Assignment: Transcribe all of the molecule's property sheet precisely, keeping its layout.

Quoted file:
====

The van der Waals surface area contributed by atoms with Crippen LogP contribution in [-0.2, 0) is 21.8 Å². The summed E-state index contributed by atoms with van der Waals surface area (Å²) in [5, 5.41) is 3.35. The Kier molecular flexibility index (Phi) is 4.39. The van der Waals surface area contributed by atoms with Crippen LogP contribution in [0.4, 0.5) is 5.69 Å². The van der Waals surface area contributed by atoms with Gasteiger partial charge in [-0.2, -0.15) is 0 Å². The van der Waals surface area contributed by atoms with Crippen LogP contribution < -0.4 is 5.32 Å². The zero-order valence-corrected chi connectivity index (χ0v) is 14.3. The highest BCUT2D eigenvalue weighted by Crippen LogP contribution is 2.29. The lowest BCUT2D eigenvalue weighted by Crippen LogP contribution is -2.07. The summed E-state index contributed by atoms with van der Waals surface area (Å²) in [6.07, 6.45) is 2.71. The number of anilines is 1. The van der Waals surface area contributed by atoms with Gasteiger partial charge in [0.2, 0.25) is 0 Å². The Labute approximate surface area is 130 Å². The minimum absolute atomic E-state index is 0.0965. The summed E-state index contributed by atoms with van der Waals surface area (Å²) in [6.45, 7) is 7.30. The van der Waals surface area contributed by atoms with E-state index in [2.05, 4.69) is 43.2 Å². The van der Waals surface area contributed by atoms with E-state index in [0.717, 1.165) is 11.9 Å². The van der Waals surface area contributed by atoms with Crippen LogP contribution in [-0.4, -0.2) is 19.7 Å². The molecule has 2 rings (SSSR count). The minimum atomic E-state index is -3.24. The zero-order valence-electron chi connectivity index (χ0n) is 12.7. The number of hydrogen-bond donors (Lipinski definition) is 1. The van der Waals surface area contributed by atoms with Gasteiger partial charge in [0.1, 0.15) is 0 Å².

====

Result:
The van der Waals surface area contributed by atoms with Crippen LogP contribution in [-0.2, 0) is 21.8 Å². The summed E-state index contributed by atoms with van der Waals surface area (Å²) in [5, 5.41) is 3.35. The Kier molecular flexibility index (Phi) is 4.39. The van der Waals surface area contributed by atoms with Crippen LogP contribution in [0.4, 0.5) is 5.69 Å². The van der Waals surface area contributed by atoms with Gasteiger partial charge in [-0.2, -0.15) is 0 Å². The van der Waals surface area contributed by atoms with Crippen LogP contribution < -0.4 is 5.32 Å². The zero-order valence-corrected chi connectivity index (χ0v) is 14.3. The highest BCUT2D eigenvalue weighted by Crippen LogP contribution is 2.29. The lowest BCUT2D eigenvalue weighted by Crippen LogP contribution is -2.07. The summed E-state index contributed by atoms with van der Waals surface area (Å²) in [6.07, 6.45) is 2.71. The number of anilines is 1. The van der Waals surface area contributed by atoms with Gasteiger partial charge in [0.2, 0.25) is 0 Å². The Labute approximate surface area is 130 Å². The minimum absolute atomic E-state index is 0.0965. The summed E-state index contributed by atoms with van der Waals surface area (Å²) in [6.45, 7) is 7.30. The van der Waals surface area contributed by atoms with E-state index in [2.05, 4.69) is 43.2 Å². The van der Waals surface area contributed by atoms with E-state index in [0.717, 1.165) is 11.9 Å². The van der Waals surface area contributed by atoms with Crippen LogP contribution in [-0.4, -0.2) is 19.7 Å². The molecule has 2 rings (SSSR count). The minimum atomic E-state index is -3.24. The zero-order valence-electron chi connectivity index (χ0n) is 12.7. The number of hydrogen-bond donors (Lipinski definition) is 1. The van der Waals surface area contributed by atoms with Gasteiger partial charge in [0.1, 0.15) is 0 Å².